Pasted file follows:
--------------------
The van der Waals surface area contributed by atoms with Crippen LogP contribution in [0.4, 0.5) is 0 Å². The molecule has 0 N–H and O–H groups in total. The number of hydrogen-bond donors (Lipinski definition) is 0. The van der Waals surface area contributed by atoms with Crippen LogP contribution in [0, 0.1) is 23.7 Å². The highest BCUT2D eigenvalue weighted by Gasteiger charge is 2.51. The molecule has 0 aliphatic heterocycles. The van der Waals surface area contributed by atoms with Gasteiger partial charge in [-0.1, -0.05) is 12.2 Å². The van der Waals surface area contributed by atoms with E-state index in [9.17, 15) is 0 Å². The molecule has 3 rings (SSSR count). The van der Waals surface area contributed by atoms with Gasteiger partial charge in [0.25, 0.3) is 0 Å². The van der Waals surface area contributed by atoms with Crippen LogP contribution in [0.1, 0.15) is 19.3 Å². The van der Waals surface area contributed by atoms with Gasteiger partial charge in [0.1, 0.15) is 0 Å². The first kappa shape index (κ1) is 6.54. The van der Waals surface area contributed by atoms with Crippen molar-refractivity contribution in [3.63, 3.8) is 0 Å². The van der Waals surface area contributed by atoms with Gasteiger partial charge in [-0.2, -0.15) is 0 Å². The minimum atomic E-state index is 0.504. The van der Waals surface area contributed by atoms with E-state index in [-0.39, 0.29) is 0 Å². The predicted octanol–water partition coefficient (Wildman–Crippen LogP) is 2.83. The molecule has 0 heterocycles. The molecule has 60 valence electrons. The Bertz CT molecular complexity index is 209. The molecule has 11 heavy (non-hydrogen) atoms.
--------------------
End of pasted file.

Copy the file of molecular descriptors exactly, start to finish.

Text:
The van der Waals surface area contributed by atoms with Crippen LogP contribution in [0.4, 0.5) is 0 Å². The molecule has 0 N–H and O–H groups in total. The number of hydrogen-bond donors (Lipinski definition) is 0. The van der Waals surface area contributed by atoms with Crippen LogP contribution in [0, 0.1) is 23.7 Å². The highest BCUT2D eigenvalue weighted by Gasteiger charge is 2.51. The molecule has 0 aliphatic heterocycles. The van der Waals surface area contributed by atoms with Gasteiger partial charge in [-0.1, -0.05) is 12.2 Å². The van der Waals surface area contributed by atoms with E-state index in [9.17, 15) is 0 Å². The molecule has 3 rings (SSSR count). The van der Waals surface area contributed by atoms with Gasteiger partial charge in [0.25, 0.3) is 0 Å². The van der Waals surface area contributed by atoms with Crippen LogP contribution in [0.1, 0.15) is 19.3 Å². The van der Waals surface area contributed by atoms with Gasteiger partial charge in [0.1, 0.15) is 0 Å². The first kappa shape index (κ1) is 6.54. The van der Waals surface area contributed by atoms with Crippen molar-refractivity contribution in [3.63, 3.8) is 0 Å². The van der Waals surface area contributed by atoms with Gasteiger partial charge in [-0.2, -0.15) is 0 Å². The minimum atomic E-state index is 0.504. The van der Waals surface area contributed by atoms with E-state index in [-0.39, 0.29) is 0 Å². The predicted octanol–water partition coefficient (Wildman–Crippen LogP) is 2.83. The molecule has 0 heterocycles. The molecule has 60 valence electrons. The Bertz CT molecular complexity index is 209. The molecule has 11 heavy (non-hydrogen) atoms.